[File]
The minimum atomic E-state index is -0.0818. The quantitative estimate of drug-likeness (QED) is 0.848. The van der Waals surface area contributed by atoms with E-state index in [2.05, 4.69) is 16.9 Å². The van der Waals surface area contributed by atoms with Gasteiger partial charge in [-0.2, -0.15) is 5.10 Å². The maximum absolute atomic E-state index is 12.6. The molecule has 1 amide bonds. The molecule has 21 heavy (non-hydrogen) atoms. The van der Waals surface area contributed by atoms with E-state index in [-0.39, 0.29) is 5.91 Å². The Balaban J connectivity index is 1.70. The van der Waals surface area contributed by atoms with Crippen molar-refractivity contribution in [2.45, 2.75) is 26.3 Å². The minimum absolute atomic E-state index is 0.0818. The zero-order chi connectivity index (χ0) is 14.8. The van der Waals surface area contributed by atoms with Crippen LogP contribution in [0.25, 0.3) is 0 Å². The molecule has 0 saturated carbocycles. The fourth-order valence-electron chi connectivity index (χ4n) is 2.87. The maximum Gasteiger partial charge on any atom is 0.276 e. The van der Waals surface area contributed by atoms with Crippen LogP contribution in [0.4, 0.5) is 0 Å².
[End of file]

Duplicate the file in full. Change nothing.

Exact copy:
The minimum atomic E-state index is -0.0818. The quantitative estimate of drug-likeness (QED) is 0.848. The van der Waals surface area contributed by atoms with E-state index in [2.05, 4.69) is 16.9 Å². The van der Waals surface area contributed by atoms with Gasteiger partial charge in [-0.2, -0.15) is 5.10 Å². The maximum absolute atomic E-state index is 12.6. The molecule has 1 amide bonds. The molecule has 21 heavy (non-hydrogen) atoms. The van der Waals surface area contributed by atoms with E-state index in [-0.39, 0.29) is 5.91 Å². The Balaban J connectivity index is 1.70. The van der Waals surface area contributed by atoms with Crippen molar-refractivity contribution in [2.45, 2.75) is 26.3 Å². The minimum absolute atomic E-state index is 0.0818. The zero-order chi connectivity index (χ0) is 14.8. The van der Waals surface area contributed by atoms with Crippen LogP contribution in [0.25, 0.3) is 0 Å². The molecule has 0 saturated carbocycles. The fourth-order valence-electron chi connectivity index (χ4n) is 2.87. The maximum Gasteiger partial charge on any atom is 0.276 e. The van der Waals surface area contributed by atoms with Crippen LogP contribution in [0.4, 0.5) is 0 Å².